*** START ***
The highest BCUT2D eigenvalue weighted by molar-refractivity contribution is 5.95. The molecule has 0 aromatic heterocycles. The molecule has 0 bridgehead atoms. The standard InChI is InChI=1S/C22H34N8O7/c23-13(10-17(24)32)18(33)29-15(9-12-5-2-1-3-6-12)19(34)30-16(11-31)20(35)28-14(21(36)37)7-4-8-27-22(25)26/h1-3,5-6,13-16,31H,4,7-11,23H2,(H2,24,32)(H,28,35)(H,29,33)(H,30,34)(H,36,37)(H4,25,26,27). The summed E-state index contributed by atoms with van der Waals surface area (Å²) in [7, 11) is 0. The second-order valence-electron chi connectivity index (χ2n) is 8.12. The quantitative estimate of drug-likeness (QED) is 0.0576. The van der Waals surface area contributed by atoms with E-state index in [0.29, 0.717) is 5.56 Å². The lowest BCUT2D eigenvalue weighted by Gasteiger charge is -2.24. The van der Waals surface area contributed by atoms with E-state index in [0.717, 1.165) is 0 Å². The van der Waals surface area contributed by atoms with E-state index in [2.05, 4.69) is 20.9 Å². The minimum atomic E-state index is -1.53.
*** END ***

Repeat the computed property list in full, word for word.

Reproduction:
The highest BCUT2D eigenvalue weighted by molar-refractivity contribution is 5.95. The molecule has 0 aromatic heterocycles. The molecule has 0 bridgehead atoms. The standard InChI is InChI=1S/C22H34N8O7/c23-13(10-17(24)32)18(33)29-15(9-12-5-2-1-3-6-12)19(34)30-16(11-31)20(35)28-14(21(36)37)7-4-8-27-22(25)26/h1-3,5-6,13-16,31H,4,7-11,23H2,(H2,24,32)(H,28,35)(H,29,33)(H,30,34)(H,36,37)(H4,25,26,27). The summed E-state index contributed by atoms with van der Waals surface area (Å²) in [7, 11) is 0. The second-order valence-electron chi connectivity index (χ2n) is 8.12. The quantitative estimate of drug-likeness (QED) is 0.0576. The van der Waals surface area contributed by atoms with E-state index in [0.29, 0.717) is 5.56 Å². The lowest BCUT2D eigenvalue weighted by Gasteiger charge is -2.24. The van der Waals surface area contributed by atoms with E-state index in [0.717, 1.165) is 0 Å². The van der Waals surface area contributed by atoms with E-state index in [2.05, 4.69) is 20.9 Å². The minimum atomic E-state index is -1.53.